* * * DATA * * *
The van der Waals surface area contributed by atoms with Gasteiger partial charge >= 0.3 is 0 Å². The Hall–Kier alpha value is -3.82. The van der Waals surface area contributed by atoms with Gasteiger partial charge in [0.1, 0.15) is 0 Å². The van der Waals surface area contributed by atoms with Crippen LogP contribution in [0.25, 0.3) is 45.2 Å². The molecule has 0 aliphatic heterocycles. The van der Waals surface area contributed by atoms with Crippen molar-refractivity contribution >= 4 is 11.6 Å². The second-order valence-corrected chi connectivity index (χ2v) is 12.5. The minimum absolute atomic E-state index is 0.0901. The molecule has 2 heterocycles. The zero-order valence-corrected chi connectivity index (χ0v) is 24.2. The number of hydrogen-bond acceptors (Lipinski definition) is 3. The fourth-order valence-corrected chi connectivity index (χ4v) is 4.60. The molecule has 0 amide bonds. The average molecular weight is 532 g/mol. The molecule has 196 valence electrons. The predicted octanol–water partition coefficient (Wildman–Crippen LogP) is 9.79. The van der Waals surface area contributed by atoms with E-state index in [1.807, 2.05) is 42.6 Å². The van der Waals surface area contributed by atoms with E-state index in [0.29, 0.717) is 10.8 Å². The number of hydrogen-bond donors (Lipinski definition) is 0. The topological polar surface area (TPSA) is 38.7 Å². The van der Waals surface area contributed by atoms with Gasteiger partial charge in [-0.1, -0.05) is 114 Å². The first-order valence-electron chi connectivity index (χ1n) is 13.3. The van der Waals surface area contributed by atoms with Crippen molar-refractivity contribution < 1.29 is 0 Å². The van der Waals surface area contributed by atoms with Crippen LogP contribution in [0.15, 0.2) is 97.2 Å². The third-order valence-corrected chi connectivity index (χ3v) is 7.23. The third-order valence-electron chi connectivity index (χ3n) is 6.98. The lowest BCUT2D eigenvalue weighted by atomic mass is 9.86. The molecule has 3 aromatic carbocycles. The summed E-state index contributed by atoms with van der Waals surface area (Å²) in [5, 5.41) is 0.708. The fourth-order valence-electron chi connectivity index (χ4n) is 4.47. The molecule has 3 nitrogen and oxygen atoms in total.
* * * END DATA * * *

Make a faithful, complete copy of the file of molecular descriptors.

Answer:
The van der Waals surface area contributed by atoms with Gasteiger partial charge >= 0.3 is 0 Å². The Hall–Kier alpha value is -3.82. The van der Waals surface area contributed by atoms with Gasteiger partial charge in [0.1, 0.15) is 0 Å². The van der Waals surface area contributed by atoms with Crippen LogP contribution in [0.25, 0.3) is 45.2 Å². The molecule has 0 aliphatic heterocycles. The van der Waals surface area contributed by atoms with Crippen molar-refractivity contribution >= 4 is 11.6 Å². The second-order valence-corrected chi connectivity index (χ2v) is 12.5. The minimum absolute atomic E-state index is 0.0901. The molecule has 2 heterocycles. The zero-order valence-corrected chi connectivity index (χ0v) is 24.2. The number of hydrogen-bond acceptors (Lipinski definition) is 3. The fourth-order valence-corrected chi connectivity index (χ4v) is 4.60. The molecule has 0 amide bonds. The average molecular weight is 532 g/mol. The molecule has 196 valence electrons. The predicted octanol–water partition coefficient (Wildman–Crippen LogP) is 9.79. The van der Waals surface area contributed by atoms with E-state index in [1.807, 2.05) is 42.6 Å². The van der Waals surface area contributed by atoms with E-state index in [0.29, 0.717) is 10.8 Å². The number of hydrogen-bond donors (Lipinski definition) is 0. The topological polar surface area (TPSA) is 38.7 Å². The van der Waals surface area contributed by atoms with Gasteiger partial charge in [-0.1, -0.05) is 114 Å². The first-order valence-electron chi connectivity index (χ1n) is 13.3. The van der Waals surface area contributed by atoms with Crippen molar-refractivity contribution < 1.29 is 0 Å². The van der Waals surface area contributed by atoms with Crippen LogP contribution in [0.15, 0.2) is 97.2 Å². The third-order valence-corrected chi connectivity index (χ3v) is 7.23. The third-order valence-electron chi connectivity index (χ3n) is 6.98. The lowest BCUT2D eigenvalue weighted by atomic mass is 9.86. The molecule has 3 aromatic carbocycles. The summed E-state index contributed by atoms with van der Waals surface area (Å²) in [5, 5.41) is 0.708. The fourth-order valence-electron chi connectivity index (χ4n) is 4.47. The molecule has 3 nitrogen and oxygen atoms in total.